There comes a time when your home just doesn’t do the job anymore. Perhaps you’ve had more kids, or your kids have grown and moved on. Maybe you need a space to work from home or you’re just at your wits end with that tiny kitchen space you’ve been expertly manoeuvring for the past ten years. You have some capital in your property, perhaps some savings, and it’s time to fix your living situation. The big question is, do you fix up what you’ve got, or do you take the opportunity to move into something brand new?
Your first consideration is your budget.
The amount of money that you would net selling your property and the amount of money you could borrow through a refinance will not be the same. When you redraw or refinance in order to borrow money for renovations you probably won’t be able to borrow more than 80% of the value of your home (Keeping in mind that renovations may actually improve the value of your property to improve your borrowing or selling power). However, if you sell to retain all the profits towards a new home, then don’t forget to factor in all the additional costs such as:
- agent costs
- any break fees for the mortgage
- legal fees
- moving costs
- possibly essential repairs that may needed in your new home.
- Any break fees for changing or setting up new amenities suppliers
While working out the exact amounts is a bit of a guesswork, depending on your situation you may find that one option is simply untenable. Alternatively you may find that renovation is the most cost effective for an immediate solution, while paving the way towards moving a little further down the track.
If both options are possible, then move on to consider the other factors at play.
Is the house you are currently in within the perfect location for you? Close to work, school, friends, family? Perhaps the appeal of moving is related to finding a location that is more suitable for your current life. Closer to the bustling city, or further away towards the peace and quiet. Moving is your chance to get into a better location, but it could also be a time to sacrifice the convenience of a great location for other benefits.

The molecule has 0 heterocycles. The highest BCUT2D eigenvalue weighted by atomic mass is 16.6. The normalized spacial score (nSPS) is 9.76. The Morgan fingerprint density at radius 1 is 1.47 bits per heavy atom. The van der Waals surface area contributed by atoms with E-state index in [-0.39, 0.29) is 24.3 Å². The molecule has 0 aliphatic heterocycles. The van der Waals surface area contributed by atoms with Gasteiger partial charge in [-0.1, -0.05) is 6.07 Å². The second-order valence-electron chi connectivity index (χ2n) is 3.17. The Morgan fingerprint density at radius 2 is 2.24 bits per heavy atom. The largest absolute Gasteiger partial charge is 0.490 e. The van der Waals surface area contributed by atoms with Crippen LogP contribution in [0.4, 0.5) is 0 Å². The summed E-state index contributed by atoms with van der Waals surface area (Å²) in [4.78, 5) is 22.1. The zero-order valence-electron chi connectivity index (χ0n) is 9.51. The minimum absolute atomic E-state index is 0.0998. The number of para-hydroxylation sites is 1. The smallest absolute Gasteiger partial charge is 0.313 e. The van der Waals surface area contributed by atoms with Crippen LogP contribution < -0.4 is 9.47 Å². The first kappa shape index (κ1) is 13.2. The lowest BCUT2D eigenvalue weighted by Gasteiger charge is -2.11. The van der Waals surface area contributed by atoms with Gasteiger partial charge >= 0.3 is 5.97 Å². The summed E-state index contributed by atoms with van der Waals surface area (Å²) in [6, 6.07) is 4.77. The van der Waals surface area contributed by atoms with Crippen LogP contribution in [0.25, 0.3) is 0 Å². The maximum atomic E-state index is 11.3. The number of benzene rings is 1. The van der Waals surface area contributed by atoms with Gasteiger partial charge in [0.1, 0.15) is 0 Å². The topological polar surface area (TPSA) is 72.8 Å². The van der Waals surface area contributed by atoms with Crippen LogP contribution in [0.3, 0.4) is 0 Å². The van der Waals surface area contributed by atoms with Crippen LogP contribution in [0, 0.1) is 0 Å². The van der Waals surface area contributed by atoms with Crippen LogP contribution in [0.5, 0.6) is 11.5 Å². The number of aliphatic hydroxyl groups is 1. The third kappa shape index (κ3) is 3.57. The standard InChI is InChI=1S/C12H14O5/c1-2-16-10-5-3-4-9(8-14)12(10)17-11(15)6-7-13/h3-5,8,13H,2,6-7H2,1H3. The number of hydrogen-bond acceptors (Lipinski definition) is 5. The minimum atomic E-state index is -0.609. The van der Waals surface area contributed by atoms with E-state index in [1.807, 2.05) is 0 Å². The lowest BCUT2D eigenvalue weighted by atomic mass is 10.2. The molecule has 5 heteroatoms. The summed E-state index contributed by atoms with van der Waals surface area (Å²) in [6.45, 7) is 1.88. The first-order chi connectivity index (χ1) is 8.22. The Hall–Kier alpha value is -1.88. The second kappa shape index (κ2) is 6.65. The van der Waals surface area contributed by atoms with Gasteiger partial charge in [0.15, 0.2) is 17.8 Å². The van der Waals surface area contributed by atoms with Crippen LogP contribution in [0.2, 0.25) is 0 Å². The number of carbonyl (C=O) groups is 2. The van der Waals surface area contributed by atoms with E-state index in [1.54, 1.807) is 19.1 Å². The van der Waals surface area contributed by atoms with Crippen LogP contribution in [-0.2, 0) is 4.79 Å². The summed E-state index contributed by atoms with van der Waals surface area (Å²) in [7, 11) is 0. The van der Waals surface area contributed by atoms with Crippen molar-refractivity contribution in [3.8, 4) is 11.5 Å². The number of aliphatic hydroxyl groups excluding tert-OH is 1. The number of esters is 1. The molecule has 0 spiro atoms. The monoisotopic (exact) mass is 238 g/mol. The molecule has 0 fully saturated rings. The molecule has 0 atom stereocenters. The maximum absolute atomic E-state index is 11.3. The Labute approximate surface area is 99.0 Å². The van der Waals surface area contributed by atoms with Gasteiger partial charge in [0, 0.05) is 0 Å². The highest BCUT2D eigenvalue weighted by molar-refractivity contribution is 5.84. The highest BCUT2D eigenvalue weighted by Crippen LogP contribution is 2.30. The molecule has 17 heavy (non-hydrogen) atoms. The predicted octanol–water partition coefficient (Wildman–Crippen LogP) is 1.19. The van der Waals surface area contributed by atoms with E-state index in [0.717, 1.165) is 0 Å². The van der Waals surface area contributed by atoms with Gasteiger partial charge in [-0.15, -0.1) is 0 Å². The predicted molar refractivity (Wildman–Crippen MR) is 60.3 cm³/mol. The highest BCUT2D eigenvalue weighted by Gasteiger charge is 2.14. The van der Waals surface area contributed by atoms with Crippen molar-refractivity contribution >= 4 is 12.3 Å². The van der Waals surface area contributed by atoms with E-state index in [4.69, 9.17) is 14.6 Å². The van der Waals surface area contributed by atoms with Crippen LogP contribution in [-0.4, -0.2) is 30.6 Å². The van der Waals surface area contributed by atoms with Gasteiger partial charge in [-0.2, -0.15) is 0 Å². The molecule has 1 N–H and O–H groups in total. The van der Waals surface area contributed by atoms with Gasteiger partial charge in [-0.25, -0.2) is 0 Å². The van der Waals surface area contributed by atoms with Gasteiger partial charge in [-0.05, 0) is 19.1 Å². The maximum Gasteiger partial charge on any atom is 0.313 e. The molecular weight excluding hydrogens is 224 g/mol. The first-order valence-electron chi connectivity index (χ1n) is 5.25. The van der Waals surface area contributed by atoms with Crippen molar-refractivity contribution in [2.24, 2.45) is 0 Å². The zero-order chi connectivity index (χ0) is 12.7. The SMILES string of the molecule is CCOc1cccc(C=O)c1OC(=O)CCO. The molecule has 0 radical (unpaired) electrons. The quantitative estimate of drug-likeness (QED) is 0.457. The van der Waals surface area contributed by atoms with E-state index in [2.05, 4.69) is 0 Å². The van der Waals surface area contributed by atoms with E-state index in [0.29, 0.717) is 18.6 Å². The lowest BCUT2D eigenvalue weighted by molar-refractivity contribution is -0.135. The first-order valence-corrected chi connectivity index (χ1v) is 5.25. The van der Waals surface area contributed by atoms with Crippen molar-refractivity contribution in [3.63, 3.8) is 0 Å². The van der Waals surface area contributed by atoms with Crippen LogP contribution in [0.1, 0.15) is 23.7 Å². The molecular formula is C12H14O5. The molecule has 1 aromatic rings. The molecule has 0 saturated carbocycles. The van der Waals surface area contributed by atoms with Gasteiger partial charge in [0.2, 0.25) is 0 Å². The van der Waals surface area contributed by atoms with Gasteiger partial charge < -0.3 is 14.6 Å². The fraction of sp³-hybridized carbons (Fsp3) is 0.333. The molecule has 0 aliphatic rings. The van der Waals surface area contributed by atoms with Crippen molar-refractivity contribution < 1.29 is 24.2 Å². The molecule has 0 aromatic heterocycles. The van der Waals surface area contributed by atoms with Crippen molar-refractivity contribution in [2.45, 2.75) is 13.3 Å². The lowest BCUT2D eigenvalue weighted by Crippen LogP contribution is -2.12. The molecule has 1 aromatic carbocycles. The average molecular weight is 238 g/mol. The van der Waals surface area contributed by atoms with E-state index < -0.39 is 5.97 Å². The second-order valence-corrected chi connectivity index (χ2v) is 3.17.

Whether you choose to move or renovate your existing home, effort is required. If you’re doing renovations yourself, it can be a long, hard road to completion, depending on your level of skills and the amount of time you have to devote to the project. On the other hand, moving also requires effort as you pack up the house, and set up a new one. Of course there is the option to hire people to do renovations for you. There is also the option to hire removalists to pack and partially unpack for you. Neither option will completely eliminate the effort, but they will help reduce it. Figure out how much you would need to put in, and what you can realistically do for each option.
Will your home be able to do the job you want it to do with a bit of renovation? If you really need three extra rooms but you don’t have the space to add these in, then renovating is a pointless endeavour. If your property is simply too big for the now empty nest, renovations won’t really change that. Unless you’re turning part of your house into an BnB to bring in some extra cash… How practical is it to turn your current home into the home you are needing compared to finding a completely new home that is more suitable?
PEACE OF MIND
At the end of the day you also have to factor in the emotional. There can be a sentimental attachment to your home, strong enough to be a decisive factor in whether to stay or move on. For others peace of mind may come from setting up in a fresh new location, away from the bustle of the old. While you shouldn’t let emotions solely rule your decision, it is important to factor them in.
MAKE YOUR CHOICE
Ultimately no one can make your choice for you. Weigh up each factor to consider what is actually attainable and what will benefit your family the most. Think short and long term, so that you’re not stuck making a decision that is completely unsuitable for your immediate or longer term needs. After all, renovating and moving are both major decisions that require a lot of time and money to get right.